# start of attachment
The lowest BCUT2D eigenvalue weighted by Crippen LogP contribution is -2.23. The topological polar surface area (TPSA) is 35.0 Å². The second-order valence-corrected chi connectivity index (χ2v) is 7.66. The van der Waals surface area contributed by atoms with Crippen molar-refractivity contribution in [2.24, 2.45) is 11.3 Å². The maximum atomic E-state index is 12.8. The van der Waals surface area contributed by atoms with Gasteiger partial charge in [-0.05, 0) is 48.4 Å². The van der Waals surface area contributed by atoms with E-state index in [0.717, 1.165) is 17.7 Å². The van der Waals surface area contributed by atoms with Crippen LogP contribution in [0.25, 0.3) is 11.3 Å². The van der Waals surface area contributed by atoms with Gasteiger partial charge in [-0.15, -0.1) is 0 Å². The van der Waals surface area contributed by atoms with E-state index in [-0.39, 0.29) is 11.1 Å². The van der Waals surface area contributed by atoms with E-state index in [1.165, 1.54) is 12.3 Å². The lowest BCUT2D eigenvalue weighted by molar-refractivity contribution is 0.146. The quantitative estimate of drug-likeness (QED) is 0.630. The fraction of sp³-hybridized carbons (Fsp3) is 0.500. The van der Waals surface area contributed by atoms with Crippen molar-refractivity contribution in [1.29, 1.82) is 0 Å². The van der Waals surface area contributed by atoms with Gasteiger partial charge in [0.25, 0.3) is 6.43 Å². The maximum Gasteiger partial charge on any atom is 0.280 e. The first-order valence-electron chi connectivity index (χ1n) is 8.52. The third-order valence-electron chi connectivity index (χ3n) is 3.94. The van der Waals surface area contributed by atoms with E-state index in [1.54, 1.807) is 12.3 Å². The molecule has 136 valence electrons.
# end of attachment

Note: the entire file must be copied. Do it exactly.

The lowest BCUT2D eigenvalue weighted by Crippen LogP contribution is -2.23. The topological polar surface area (TPSA) is 35.0 Å². The second-order valence-corrected chi connectivity index (χ2v) is 7.66. The van der Waals surface area contributed by atoms with Crippen molar-refractivity contribution in [2.24, 2.45) is 11.3 Å². The maximum atomic E-state index is 12.8. The van der Waals surface area contributed by atoms with Gasteiger partial charge in [-0.05, 0) is 48.4 Å². The van der Waals surface area contributed by atoms with E-state index in [0.717, 1.165) is 17.7 Å². The van der Waals surface area contributed by atoms with Crippen LogP contribution in [0.25, 0.3) is 11.3 Å². The van der Waals surface area contributed by atoms with Gasteiger partial charge in [-0.15, -0.1) is 0 Å². The van der Waals surface area contributed by atoms with E-state index in [-0.39, 0.29) is 11.1 Å². The van der Waals surface area contributed by atoms with E-state index in [1.165, 1.54) is 12.3 Å². The lowest BCUT2D eigenvalue weighted by molar-refractivity contribution is 0.146. The quantitative estimate of drug-likeness (QED) is 0.630. The fraction of sp³-hybridized carbons (Fsp3) is 0.500. The van der Waals surface area contributed by atoms with Crippen molar-refractivity contribution in [1.29, 1.82) is 0 Å². The van der Waals surface area contributed by atoms with Gasteiger partial charge in [0.25, 0.3) is 6.43 Å². The maximum Gasteiger partial charge on any atom is 0.280 e. The first-order valence-electron chi connectivity index (χ1n) is 8.52. The third-order valence-electron chi connectivity index (χ3n) is 3.94. The van der Waals surface area contributed by atoms with E-state index in [1.54, 1.807) is 12.3 Å². The molecule has 136 valence electrons.